"please help Samford to unite despite these 'smaller differences' and embrace all of God’s children as equals"
Dear Dr. Westmoreland,
I write to you today, as so many others have already done, to urge you to reconsider your decision regarding Samford Together. I have read each of the letters written to you by faculty, staff, alumni, and current students. As an alumnus from the class of 1997, I fully support this initiative and I hope that, in time, you will be able to lend your support to this student organization as well.
Like so many who have already written you, I too, loved my time at Samford. I had an educational experience that was unparalleled, and my time at Samford literally changed the course of my life, both personally and professionally. For this, I am forever grateful.
However, I have always held my alma mater at “arm’s length” knowing that Samford, and many of my peers, did not understand the journey of an LGBT student on her campus. I suspect that I am not the only student who arrived at Samford as a freshman not knowing they were gay, but in time, came to learn this truth. On one hand, Samford was a tough place to figure out this life lesson. On the other hand, I had some of the greatest times of my life during my four years on campus, and would not trade my Samford experience for anything in the world.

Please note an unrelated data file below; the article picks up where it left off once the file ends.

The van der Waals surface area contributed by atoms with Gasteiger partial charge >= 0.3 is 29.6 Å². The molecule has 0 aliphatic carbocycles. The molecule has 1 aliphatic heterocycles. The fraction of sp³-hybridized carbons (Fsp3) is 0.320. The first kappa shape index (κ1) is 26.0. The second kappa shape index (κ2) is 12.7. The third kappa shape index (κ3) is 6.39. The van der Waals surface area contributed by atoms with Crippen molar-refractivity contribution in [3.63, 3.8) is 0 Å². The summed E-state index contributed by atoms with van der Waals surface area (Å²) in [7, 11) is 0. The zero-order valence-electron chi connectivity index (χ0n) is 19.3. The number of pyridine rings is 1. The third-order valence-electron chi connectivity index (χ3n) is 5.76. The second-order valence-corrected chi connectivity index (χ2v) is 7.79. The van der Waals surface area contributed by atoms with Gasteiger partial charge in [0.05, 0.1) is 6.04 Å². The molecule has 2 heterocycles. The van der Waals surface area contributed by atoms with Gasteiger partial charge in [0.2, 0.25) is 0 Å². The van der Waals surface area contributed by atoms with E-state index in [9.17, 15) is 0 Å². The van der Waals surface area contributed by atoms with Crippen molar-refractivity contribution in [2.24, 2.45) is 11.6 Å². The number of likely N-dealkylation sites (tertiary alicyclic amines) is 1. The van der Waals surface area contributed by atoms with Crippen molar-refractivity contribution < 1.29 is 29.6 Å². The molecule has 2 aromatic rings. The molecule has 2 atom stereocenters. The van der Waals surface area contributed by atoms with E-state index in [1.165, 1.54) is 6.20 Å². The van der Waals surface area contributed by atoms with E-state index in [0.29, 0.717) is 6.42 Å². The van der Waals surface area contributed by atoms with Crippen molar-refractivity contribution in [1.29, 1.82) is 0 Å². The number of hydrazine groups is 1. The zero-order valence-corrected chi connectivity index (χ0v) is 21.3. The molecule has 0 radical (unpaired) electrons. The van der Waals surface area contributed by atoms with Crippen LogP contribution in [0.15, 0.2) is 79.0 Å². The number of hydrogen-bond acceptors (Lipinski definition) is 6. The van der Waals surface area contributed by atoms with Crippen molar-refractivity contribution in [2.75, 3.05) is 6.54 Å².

Dr. Westmoreland, I hope you can recognize that you are the President of students, faculty, staff, and alumni who are gay, and who are on your campus every day. Samford also has a cadre of highly successful gay alumni, many of whom would welcome the news that Samford Together has been officially recognized as a student group. You are also the President of LGBT allies, and for them, I am so very grateful. I hope these allies will reach out to students who may need a friendly, listening ear. Ultimately, I hope that Samford Together will be a recognized student group so that Samford’s LGBT students and allies will have a place to come together and support one another.
I hope we can all agree that we serve one very big God, who can handle anything. My prayer is that the hearts of Samford’s leaders will be changed and opened to all of her students. As the great John Wesley once said, “Though we cannot think alike, may we not love alike? May we not be of one heart, though we are not of one opinion? Without all doubt, we may. Herein all the children of God may unite, notwithstanding these smaller differences.” Dr. Westmoreland, please help Samford to unite despite these “smaller differences” and embrace all of God’s children as equals.
All the best,
Charity Bryan, PhD
Samford University Class of 1997